With the back-to-back news conferences, announcements and noisy buzz, it's hard to believe that CES 2016 doesn't officially kick off until Wednesday, when the schedule is even fuller.
LAS VEGAS — With all the back-to-back news conferences, announcements and noisy buzz Tuesday, it’s hard to believe that CES 2016 doesn’t officially kick off until Wednesday. The schedule, of course, is even fuller than it was Tuesday.
But before getting to Day 2, here are some of the highlights from our coverage of Day 1.
- A lot of Tuesday’s announcements involved technology platforms for the good ol’ automobile. As Matt Day wrote, “Automakers and technology companies are betting there is a lot of money to be made by making cars connect better to our smartphones and the Web.”
- The reach that Samsung’s long line of products have across the house is awesome, but what may have attracted the most attention at a news conference was its selfie-taking refrigerator.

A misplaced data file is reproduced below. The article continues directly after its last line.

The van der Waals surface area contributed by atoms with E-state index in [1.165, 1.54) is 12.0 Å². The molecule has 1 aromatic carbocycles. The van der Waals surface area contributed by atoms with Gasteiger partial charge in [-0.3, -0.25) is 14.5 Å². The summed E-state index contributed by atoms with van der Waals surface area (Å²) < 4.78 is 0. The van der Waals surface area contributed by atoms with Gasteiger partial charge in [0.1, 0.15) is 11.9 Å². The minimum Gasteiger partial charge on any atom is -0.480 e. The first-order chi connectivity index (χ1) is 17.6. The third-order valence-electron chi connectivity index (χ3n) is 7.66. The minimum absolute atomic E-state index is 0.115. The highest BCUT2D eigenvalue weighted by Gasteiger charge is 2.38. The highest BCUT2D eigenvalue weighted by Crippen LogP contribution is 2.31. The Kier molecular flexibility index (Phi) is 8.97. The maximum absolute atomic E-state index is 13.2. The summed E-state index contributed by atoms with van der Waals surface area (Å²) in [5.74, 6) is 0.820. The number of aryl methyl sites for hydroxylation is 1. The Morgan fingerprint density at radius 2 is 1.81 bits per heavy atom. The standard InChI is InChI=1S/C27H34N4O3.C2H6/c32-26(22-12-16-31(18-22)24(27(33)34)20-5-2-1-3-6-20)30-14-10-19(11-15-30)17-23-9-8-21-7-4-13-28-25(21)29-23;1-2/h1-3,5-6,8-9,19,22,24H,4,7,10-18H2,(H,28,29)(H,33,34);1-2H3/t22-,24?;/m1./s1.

- Matt offered some you-are-there views through his tweeting from Las Vegas. He’ll continue that today and will be joined soon by Rachel Lerman.
GM shows off the Chevy Bolt with 200-mile battery range
General Motors executives say the new Chevrolet Bolt electric car was designed so it can handle a future filled with cameras, sensors and supercomputers on the way toward autonomous driving.
“It is an upgradable platform for new technology,” CEO Mary Barra said Wednesday as she introduced the car’s production version, which boasts a 200-mile battery range, at CES.
The five-passenger Bolt, priced about $37,500 excluding a $7,500 federal tax credit, has a 10.2-inch touch screen and can be recharged to 80 percent of its battery capacity in an hour on a 240-volt charger, she said. It will go on sale late this year as a 2017 model.
The Bolt should help GM in its alliance to provide cars and eventually self-driving vehicles to ride-sharing service Lyft. The company announced a $500 million investment in Lyft on Monday.